- A growing number of leaders. Grassroots organizations typically have a broader membership base that can be mobilized and engaged and a much smaller cadre of leaders who are respected by and accountable to that base. These leaders are the chief spokes people during campaigns. They make the call on campaign strategy and direction; forge alliances with key community leaders; invest large amounts of time in the organization and in deepening its relationship with its members/constituency. If they are maximally effective they also replicate themselves by cultivating other leaders to expand the cadre. The growth of this cadre demonstrates the strength of an organization and its ability to advance change. Organizational strength can be measured by the degree to which a group is investing in these leaders, through training, development, and providing them opportunities to lead. The number of leaders – on a site visit for example – who can clearly articulate the goals and strategy of key campaigns and that reflect a strong sense of ownership for the organization and its direction, is an important indication of the effectiveness of a grassroots organizing group..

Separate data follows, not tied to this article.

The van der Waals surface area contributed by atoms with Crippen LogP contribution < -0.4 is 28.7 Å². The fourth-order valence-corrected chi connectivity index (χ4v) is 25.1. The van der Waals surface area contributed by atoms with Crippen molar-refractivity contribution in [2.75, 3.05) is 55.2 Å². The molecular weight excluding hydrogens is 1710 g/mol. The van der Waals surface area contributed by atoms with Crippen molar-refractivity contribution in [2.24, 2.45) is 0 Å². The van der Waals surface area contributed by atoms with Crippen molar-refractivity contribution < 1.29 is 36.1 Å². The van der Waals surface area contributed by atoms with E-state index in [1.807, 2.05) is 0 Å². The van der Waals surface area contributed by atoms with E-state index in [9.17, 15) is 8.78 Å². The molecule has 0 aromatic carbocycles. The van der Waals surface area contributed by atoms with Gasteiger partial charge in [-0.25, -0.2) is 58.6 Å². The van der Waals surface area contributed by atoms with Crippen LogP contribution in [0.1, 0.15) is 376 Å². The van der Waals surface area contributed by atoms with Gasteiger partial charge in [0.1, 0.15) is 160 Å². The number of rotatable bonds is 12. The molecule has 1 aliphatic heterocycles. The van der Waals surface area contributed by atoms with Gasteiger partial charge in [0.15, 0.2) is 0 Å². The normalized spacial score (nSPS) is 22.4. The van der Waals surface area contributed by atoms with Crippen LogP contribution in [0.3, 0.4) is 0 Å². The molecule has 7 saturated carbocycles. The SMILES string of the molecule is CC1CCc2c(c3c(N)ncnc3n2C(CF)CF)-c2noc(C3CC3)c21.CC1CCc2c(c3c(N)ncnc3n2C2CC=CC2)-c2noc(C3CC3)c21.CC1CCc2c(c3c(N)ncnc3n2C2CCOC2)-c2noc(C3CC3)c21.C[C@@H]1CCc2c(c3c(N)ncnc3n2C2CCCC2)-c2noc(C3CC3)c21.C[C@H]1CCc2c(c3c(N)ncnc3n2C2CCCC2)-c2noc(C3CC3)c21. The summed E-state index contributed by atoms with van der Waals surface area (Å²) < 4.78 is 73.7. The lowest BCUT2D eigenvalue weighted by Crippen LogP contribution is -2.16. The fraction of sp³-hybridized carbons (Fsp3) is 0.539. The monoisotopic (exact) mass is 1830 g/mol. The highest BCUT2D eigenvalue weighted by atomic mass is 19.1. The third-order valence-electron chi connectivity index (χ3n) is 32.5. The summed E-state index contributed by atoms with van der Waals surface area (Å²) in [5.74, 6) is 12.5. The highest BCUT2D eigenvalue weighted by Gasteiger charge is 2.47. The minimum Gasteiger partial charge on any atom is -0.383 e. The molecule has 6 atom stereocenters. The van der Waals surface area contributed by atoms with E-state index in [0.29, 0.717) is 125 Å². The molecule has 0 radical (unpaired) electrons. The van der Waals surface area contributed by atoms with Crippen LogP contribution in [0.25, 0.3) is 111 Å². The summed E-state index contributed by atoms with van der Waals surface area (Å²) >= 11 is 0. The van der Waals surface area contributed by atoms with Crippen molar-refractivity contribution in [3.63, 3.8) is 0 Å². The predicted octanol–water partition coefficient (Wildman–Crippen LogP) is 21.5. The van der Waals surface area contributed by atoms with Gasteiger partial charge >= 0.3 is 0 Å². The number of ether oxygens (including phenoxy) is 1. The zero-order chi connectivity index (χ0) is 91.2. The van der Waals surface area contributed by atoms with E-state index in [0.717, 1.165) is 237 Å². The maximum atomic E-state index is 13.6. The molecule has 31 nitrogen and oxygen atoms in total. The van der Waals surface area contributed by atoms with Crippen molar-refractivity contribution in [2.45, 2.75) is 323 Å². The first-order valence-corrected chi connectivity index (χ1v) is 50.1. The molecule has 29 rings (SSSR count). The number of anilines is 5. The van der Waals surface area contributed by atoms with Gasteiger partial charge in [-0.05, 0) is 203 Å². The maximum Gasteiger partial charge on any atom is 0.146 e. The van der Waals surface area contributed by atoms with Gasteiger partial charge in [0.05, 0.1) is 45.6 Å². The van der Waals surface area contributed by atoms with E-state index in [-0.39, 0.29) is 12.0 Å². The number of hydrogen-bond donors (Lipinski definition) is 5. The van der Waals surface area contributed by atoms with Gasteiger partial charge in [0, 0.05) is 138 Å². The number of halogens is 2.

- Increased alliances and/or coalition work with other social justice sectors. Moving labor unions, environmental justice groups, or criminal justice reform groups to take an active stand on key reproductive justice issues and policy fights. Examples of an “active stand” include ally organizations making an official endorsement of a reproductive justice policy campaign; turning out their members to actions/demonstrations to pressure key targets; including RJ issues in their organizational platform and/or member education; leveraging their relationships with key decision makers to advocate for good decisions on RJ; campaigning alongside RJ groups in key policy fights.
- Increased linkages to national RJ organizations.Organizations and the movement as a whole are strengthened when local and state-based groups connect their work to that of national “grasstops” reproductive justice organizations. It is important to note that this does not mean that the strategic direction of state-level groups is driven by national organizations working in the beltway. To the contrary it means that the priorities of local communities are reflected in the platform of national organizations and that state-level organizations receive the information they need to create a tipping point on federal policy fights by pressuring members of Congress in their home districts.
- Increased reciprocal partnership with traditional reproductive health and rights organizations.Reaching this benchmark takes cooperation from both RJ organizations and RR and RH organizations; however RJ groups that are effective at building power are often better positioned to demand and secure a seat at the table with larger organizations and more importantly to shape the priorities that come out of those tables.